(Reuters) — China's State Administration of Work Safety said on Tuesday that "illegal" ramped-up output and poor maintenance at a state-owned coal mine in Shanxi province led to an accident that killed 10 workers last week.
The Danshuigou coal mine, near Shuozhou city and owned by China's second-largest producer China National Coal Group, has a quota from the provincial government to produce 900,000 tonnes of coal a year — or 75,000 tonnes per month.
But the mine has been producing up to five times that amount, at 400,000 tonnes in November and 260,000 tonnes in December, the work safety regulator said.
The over-quota output and poor maintenance at the mine contributed to a tunnel collapse on Jan. 17 last week that killed 10 workers, it also said.
"The lack of maintenance for coal workers' safety, the use of fake safety measurement data and ramped-out production rates all led to an accident with this coal mine that been granted a whole set of mining licenses," the work safety watchdog said.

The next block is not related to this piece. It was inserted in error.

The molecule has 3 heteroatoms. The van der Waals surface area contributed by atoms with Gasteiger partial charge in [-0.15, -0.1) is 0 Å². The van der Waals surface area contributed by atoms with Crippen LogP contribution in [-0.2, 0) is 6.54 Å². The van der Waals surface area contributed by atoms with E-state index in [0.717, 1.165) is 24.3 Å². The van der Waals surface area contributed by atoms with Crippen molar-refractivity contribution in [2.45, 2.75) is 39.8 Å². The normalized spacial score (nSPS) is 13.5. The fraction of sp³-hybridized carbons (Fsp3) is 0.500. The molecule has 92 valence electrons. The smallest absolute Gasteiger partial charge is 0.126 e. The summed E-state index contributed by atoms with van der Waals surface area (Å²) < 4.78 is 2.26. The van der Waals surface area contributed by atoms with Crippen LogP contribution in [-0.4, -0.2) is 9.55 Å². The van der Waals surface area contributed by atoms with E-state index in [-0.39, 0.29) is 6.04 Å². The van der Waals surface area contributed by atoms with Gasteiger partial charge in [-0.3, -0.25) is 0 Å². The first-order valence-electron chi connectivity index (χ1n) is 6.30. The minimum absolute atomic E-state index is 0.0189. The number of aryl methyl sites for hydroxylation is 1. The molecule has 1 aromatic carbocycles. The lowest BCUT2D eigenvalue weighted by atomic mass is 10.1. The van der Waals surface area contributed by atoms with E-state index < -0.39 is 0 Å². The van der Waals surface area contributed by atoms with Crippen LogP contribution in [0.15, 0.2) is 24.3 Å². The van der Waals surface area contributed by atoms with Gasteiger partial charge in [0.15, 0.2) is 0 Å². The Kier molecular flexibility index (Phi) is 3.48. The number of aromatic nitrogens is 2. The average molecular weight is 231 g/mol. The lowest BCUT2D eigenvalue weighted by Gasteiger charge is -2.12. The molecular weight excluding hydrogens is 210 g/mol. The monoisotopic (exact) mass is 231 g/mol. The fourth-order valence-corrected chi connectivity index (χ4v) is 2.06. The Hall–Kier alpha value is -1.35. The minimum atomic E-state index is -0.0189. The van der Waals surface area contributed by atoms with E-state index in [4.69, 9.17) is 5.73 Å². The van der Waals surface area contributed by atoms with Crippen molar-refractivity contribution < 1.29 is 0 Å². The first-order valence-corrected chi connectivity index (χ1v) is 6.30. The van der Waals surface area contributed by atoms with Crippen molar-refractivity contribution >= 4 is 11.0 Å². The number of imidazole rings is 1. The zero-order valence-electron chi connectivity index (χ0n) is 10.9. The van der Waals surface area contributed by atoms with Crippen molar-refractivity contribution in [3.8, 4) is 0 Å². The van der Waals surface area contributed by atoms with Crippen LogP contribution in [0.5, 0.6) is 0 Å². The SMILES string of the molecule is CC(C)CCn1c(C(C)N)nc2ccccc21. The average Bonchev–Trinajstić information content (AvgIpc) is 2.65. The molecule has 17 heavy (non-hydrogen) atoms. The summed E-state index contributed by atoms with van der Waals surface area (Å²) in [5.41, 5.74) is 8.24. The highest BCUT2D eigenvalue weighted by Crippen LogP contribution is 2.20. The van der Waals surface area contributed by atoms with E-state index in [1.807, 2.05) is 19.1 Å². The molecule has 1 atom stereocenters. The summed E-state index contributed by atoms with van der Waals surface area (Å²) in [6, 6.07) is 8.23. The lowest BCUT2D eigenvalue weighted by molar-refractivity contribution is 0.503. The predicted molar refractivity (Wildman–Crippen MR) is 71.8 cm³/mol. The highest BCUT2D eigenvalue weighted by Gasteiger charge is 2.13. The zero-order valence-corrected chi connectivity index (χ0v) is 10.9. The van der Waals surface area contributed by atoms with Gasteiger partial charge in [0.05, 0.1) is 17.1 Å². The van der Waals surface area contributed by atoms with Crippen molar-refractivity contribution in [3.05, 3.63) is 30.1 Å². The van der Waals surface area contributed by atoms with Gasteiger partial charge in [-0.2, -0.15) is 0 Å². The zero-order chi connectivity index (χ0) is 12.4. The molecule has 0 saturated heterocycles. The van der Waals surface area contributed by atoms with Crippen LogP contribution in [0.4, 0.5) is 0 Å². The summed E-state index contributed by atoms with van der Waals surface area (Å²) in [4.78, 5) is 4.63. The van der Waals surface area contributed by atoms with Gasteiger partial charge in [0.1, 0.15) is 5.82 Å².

The company has also been digging new tunnels that it knows are not seismically stable, the agency said.
ChinaCoal's spokesman Jiang Chun said in a phone call that the company has learned a lesson from the mine accident.
"ChinaCoal Group is seriously dealing with the case of illegal mining, and has started a company-wide investigation of over 50 mines on illegal output," he said.
ChinaCoal said the Danshuigou coal mine has already been closed until the company can address all the issues at the site.
Any coal mine that produces 10 percent more than its government quota will be shut down for an indefinite period, the safety agency said.
The statement from the safety agency is the first official acknowledgement that state-owned coal mines are involved in what it terms illegal mining since prices began to rally in mid-2016.
Price of thermal coal at the key northern port of Qinghuadao SH-QHA-TRMCOAL have soared 54 percent in the past 12 months to around $86 per tonne.
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